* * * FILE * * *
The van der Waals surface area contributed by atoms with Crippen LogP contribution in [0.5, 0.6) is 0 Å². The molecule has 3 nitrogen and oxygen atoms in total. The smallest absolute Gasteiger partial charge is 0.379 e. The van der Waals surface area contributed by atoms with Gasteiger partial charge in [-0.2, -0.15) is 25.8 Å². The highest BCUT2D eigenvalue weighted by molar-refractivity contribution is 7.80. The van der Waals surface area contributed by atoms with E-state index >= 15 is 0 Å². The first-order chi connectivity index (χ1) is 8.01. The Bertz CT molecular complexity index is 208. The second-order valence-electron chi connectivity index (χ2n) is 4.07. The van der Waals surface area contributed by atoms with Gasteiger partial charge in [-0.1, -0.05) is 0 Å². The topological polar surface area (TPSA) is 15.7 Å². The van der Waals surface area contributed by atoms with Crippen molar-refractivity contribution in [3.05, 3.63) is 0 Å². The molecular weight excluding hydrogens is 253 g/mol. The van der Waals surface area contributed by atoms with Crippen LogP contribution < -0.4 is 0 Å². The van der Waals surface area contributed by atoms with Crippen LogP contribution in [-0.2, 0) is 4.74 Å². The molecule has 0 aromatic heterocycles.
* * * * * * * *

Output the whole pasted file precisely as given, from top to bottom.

The van der Waals surface area contributed by atoms with Crippen LogP contribution in [0.5, 0.6) is 0 Å². The molecule has 3 nitrogen and oxygen atoms in total. The smallest absolute Gasteiger partial charge is 0.379 e. The van der Waals surface area contributed by atoms with Gasteiger partial charge in [-0.2, -0.15) is 25.8 Å². The highest BCUT2D eigenvalue weighted by molar-refractivity contribution is 7.80. The van der Waals surface area contributed by atoms with E-state index >= 15 is 0 Å². The first-order chi connectivity index (χ1) is 8.01. The Bertz CT molecular complexity index is 208. The second-order valence-electron chi connectivity index (χ2n) is 4.07. The van der Waals surface area contributed by atoms with Gasteiger partial charge in [-0.1, -0.05) is 0 Å². The topological polar surface area (TPSA) is 15.7 Å². The van der Waals surface area contributed by atoms with Crippen molar-refractivity contribution in [3.05, 3.63) is 0 Å². The molecular weight excluding hydrogens is 253 g/mol. The van der Waals surface area contributed by atoms with Crippen LogP contribution < -0.4 is 0 Å². The van der Waals surface area contributed by atoms with Crippen LogP contribution in [-0.2, 0) is 4.74 Å². The molecule has 0 aromatic heterocycles.